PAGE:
Company secretaries – what they don’t teach you at business school

Twenty company secretaries gathered recently for dinner under the auspices of the Leadership Development Programme. Our guest speaker for the evening was Graham Staples, Group Company Secretary at Schroders plc, a constituent of the FTSE100, and Europe’s largest independent listed asset management company.

Graham has over 25 years of experience in the financial services industry, and shared a number of insights on key lessons he had learnt as he had progressed in his career. He advised that colleagues should:

  • differentiate themselves by excelling, and making a difference;
  • work to their skill set;
  • ask to take on tasks, or otherwise not be surprised if they ‘didn’t get’;
  • build relationships and empathise with the colleagues with whom they would work later in their career;
  • retain control over their area of responsibility;
  • understand their business and, if possible, run a business unit to develop commercial skills;
  • handle the relationship with the NEDs, and act as a bridge between them and the Executive.

As if that wasn’t enough, Graham (an MBA) also shared a list he had drawn up of ‘the things they don’t teach you at business school’.

  1. Trust is everything. If you can’t be trusted, ultimately you will not succeed.
  2. Always look at things from the other person’s perspective – how would they read what you have written, react to an announcement etc. Empathy is a great skill.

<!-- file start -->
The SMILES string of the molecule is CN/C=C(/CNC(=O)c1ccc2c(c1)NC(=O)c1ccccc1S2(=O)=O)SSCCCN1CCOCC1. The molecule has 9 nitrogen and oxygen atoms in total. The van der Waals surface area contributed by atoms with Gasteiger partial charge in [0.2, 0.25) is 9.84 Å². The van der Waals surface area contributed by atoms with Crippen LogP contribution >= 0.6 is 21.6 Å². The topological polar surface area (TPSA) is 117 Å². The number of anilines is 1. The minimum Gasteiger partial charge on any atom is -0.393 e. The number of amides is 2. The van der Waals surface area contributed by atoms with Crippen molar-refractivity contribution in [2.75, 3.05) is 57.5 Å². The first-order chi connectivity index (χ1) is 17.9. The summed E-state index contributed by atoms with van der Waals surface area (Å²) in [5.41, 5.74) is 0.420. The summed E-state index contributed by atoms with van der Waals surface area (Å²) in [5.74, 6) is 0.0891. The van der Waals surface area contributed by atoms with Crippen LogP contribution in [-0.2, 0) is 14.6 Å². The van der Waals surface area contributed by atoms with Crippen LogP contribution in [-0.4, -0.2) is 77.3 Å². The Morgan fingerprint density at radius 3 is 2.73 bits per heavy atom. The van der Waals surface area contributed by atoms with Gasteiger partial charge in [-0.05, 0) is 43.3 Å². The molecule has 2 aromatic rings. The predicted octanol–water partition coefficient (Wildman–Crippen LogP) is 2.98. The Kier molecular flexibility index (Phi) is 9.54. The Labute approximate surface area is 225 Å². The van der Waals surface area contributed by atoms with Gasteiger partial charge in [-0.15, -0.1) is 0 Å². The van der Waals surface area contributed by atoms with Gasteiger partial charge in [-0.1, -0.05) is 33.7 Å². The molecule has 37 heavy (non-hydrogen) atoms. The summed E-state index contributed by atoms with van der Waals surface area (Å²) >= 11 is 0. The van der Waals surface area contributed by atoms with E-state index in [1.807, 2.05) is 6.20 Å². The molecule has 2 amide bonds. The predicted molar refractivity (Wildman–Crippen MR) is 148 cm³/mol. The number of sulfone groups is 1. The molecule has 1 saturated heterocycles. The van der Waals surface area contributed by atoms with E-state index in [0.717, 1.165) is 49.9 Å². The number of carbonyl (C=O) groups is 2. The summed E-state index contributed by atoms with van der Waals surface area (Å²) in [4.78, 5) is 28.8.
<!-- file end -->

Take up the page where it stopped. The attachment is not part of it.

3. People are not rational. They do not always take the obvious (or right) course of action.
  4. In stressed situations, people act even more irrationally!
  5. Things do go wrong. Mistakes are forgiven; but generally only once for each mistake, so learn fast from them!
  6. Commonality of cause can enable people to achieve great things, especially in the face of adversity.
  7. Never burn your bridges. Today’s enemy could be tomorrow’s boss!
  8. Master the art of communication (and that doesn’t mean slick presentations).
  9. Arrogance will destroy you in the end.
  10. Always be aware of the influence you have on others. You may be surprised that it is greater than you think, and therefore should be used wisely.

I have now started work on my own list!

Graham’s reflections provided a great opportunity for colleagues to accelerate their learning of what they needed to do to get to the top, and stay there.

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